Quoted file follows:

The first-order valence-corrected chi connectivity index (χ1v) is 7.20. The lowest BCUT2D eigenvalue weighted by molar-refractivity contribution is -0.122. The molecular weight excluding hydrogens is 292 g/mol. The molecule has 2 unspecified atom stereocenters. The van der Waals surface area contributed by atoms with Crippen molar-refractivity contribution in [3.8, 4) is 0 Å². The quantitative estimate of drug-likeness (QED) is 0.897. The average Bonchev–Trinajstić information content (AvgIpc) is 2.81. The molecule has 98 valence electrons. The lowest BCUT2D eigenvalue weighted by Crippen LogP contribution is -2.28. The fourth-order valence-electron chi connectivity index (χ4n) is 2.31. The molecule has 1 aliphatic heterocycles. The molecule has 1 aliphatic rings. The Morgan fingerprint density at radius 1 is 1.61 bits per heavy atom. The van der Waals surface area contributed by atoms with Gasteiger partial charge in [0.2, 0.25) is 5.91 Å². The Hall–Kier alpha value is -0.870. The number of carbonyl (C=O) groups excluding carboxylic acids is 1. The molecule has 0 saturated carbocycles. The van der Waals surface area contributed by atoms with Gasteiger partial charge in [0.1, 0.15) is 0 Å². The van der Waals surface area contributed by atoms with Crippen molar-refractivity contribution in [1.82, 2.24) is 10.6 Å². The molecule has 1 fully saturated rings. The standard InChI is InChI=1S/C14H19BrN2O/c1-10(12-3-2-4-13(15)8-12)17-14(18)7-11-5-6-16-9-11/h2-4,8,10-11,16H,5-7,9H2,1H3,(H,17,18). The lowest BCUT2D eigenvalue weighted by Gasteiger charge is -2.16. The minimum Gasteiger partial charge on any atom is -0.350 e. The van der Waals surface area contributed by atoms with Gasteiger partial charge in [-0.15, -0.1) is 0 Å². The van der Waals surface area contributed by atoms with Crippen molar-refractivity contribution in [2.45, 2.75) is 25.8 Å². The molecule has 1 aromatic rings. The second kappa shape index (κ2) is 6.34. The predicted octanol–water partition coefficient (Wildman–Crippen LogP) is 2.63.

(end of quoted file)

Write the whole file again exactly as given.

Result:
The first-order valence-corrected chi connectivity index (χ1v) is 7.20. The lowest BCUT2D eigenvalue weighted by molar-refractivity contribution is -0.122. The molecular weight excluding hydrogens is 292 g/mol. The molecule has 2 unspecified atom stereocenters. The van der Waals surface area contributed by atoms with Crippen molar-refractivity contribution in [3.8, 4) is 0 Å². The quantitative estimate of drug-likeness (QED) is 0.897. The average Bonchev–Trinajstić information content (AvgIpc) is 2.81. The molecule has 98 valence electrons. The lowest BCUT2D eigenvalue weighted by Crippen LogP contribution is -2.28. The fourth-order valence-electron chi connectivity index (χ4n) is 2.31. The molecule has 1 aliphatic heterocycles. The molecule has 1 aliphatic rings. The Morgan fingerprint density at radius 1 is 1.61 bits per heavy atom. The van der Waals surface area contributed by atoms with Gasteiger partial charge in [0.2, 0.25) is 5.91 Å². The Hall–Kier alpha value is -0.870. The number of carbonyl (C=O) groups excluding carboxylic acids is 1. The molecule has 0 saturated carbocycles. The van der Waals surface area contributed by atoms with Gasteiger partial charge in [0.1, 0.15) is 0 Å². The van der Waals surface area contributed by atoms with Crippen molar-refractivity contribution in [1.82, 2.24) is 10.6 Å². The molecule has 1 fully saturated rings. The standard InChI is InChI=1S/C14H19BrN2O/c1-10(12-3-2-4-13(15)8-12)17-14(18)7-11-5-6-16-9-11/h2-4,8,10-11,16H,5-7,9H2,1H3,(H,17,18). The lowest BCUT2D eigenvalue weighted by Gasteiger charge is -2.16. The minimum Gasteiger partial charge on any atom is -0.350 e. The van der Waals surface area contributed by atoms with Gasteiger partial charge in [-0.15, -0.1) is 0 Å². The van der Waals surface area contributed by atoms with Crippen molar-refractivity contribution in [2.45, 2.75) is 25.8 Å². The molecule has 1 aromatic rings. The second kappa shape index (κ2) is 6.34. The predicted octanol–water partition coefficient (Wildman–Crippen LogP) is 2.63.